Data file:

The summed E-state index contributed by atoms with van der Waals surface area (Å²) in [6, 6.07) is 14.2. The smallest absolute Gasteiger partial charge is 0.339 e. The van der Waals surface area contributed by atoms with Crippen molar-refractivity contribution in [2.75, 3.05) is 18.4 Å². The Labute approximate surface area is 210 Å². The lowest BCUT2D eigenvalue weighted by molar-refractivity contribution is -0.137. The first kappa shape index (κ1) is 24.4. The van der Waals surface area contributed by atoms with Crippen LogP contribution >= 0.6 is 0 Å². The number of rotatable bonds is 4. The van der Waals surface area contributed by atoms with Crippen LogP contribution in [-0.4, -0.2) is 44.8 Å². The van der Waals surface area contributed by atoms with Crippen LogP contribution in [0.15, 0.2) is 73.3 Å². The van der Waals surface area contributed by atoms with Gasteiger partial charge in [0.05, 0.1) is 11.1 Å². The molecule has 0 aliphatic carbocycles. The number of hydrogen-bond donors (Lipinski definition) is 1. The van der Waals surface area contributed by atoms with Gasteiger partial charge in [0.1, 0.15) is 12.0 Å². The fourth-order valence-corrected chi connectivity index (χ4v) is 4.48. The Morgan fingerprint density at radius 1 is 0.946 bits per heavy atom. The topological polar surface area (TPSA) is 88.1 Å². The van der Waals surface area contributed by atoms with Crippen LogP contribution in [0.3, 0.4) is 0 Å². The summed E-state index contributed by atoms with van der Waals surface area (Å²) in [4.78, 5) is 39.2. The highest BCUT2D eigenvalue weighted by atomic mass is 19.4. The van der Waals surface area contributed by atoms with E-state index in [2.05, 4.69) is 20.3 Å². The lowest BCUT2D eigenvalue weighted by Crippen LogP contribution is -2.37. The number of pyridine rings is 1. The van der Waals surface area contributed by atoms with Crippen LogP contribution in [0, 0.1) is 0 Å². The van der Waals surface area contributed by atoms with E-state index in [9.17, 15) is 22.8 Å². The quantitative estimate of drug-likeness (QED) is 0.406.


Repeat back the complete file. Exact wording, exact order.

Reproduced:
The summed E-state index contributed by atoms with van der Waals surface area (Å²) in [6, 6.07) is 14.2. The smallest absolute Gasteiger partial charge is 0.339 e. The van der Waals surface area contributed by atoms with Crippen molar-refractivity contribution in [2.75, 3.05) is 18.4 Å². The Labute approximate surface area is 210 Å². The lowest BCUT2D eigenvalue weighted by molar-refractivity contribution is -0.137. The first kappa shape index (κ1) is 24.4. The van der Waals surface area contributed by atoms with Crippen LogP contribution >= 0.6 is 0 Å². The number of rotatable bonds is 4. The van der Waals surface area contributed by atoms with Crippen LogP contribution in [-0.4, -0.2) is 44.8 Å². The van der Waals surface area contributed by atoms with Crippen LogP contribution in [0.15, 0.2) is 73.3 Å². The van der Waals surface area contributed by atoms with Gasteiger partial charge in [0.05, 0.1) is 11.1 Å². The molecule has 0 aliphatic carbocycles. The number of hydrogen-bond donors (Lipinski definition) is 1. The van der Waals surface area contributed by atoms with Gasteiger partial charge in [0.1, 0.15) is 12.0 Å². The fourth-order valence-corrected chi connectivity index (χ4v) is 4.48. The Morgan fingerprint density at radius 1 is 0.946 bits per heavy atom. The topological polar surface area (TPSA) is 88.1 Å². The van der Waals surface area contributed by atoms with Crippen LogP contribution in [0.3, 0.4) is 0 Å². The summed E-state index contributed by atoms with van der Waals surface area (Å²) in [4.78, 5) is 39.2. The highest BCUT2D eigenvalue weighted by atomic mass is 19.4. The van der Waals surface area contributed by atoms with E-state index in [2.05, 4.69) is 20.3 Å². The lowest BCUT2D eigenvalue weighted by Crippen LogP contribution is -2.37. The number of pyridine rings is 1. The van der Waals surface area contributed by atoms with Crippen LogP contribution in [0, 0.1) is 0 Å². The van der Waals surface area contributed by atoms with E-state index in [9.17, 15) is 22.8 Å². The quantitative estimate of drug-likeness (QED) is 0.406.